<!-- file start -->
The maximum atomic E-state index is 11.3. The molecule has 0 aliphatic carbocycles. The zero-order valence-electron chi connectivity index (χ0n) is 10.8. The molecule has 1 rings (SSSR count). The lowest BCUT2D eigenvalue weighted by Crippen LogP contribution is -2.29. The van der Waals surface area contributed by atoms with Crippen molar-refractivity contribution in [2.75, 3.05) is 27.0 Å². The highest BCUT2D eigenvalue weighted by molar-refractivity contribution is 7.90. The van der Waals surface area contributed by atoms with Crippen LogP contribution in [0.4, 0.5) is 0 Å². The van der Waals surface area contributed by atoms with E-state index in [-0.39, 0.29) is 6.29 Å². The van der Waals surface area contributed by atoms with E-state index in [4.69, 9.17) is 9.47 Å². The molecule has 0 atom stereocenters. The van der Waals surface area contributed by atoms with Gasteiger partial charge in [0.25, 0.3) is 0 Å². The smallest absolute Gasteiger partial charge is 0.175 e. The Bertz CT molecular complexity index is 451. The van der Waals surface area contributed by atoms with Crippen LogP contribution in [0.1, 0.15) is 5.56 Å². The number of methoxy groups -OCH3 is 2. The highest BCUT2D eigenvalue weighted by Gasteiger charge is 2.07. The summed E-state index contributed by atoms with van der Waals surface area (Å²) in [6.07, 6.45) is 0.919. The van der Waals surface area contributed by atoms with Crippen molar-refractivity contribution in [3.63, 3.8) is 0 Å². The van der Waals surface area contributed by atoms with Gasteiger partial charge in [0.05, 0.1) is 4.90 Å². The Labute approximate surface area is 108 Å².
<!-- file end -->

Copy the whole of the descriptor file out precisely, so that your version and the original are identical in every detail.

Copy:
The maximum atomic E-state index is 11.3. The molecule has 0 aliphatic carbocycles. The zero-order valence-electron chi connectivity index (χ0n) is 10.8. The molecule has 1 rings (SSSR count). The lowest BCUT2D eigenvalue weighted by Crippen LogP contribution is -2.29. The van der Waals surface area contributed by atoms with Crippen molar-refractivity contribution in [2.75, 3.05) is 27.0 Å². The highest BCUT2D eigenvalue weighted by molar-refractivity contribution is 7.90. The van der Waals surface area contributed by atoms with Crippen LogP contribution in [0.4, 0.5) is 0 Å². The van der Waals surface area contributed by atoms with E-state index in [-0.39, 0.29) is 6.29 Å². The van der Waals surface area contributed by atoms with E-state index in [4.69, 9.17) is 9.47 Å². The molecule has 0 atom stereocenters. The van der Waals surface area contributed by atoms with Gasteiger partial charge in [0.25, 0.3) is 0 Å². The smallest absolute Gasteiger partial charge is 0.175 e. The Bertz CT molecular complexity index is 451. The van der Waals surface area contributed by atoms with Crippen LogP contribution in [0.1, 0.15) is 5.56 Å². The number of methoxy groups -OCH3 is 2. The highest BCUT2D eigenvalue weighted by Gasteiger charge is 2.07. The summed E-state index contributed by atoms with van der Waals surface area (Å²) in [6.07, 6.45) is 0.919. The van der Waals surface area contributed by atoms with Crippen molar-refractivity contribution in [3.63, 3.8) is 0 Å². The van der Waals surface area contributed by atoms with Gasteiger partial charge in [0.05, 0.1) is 4.90 Å². The Labute approximate surface area is 108 Å².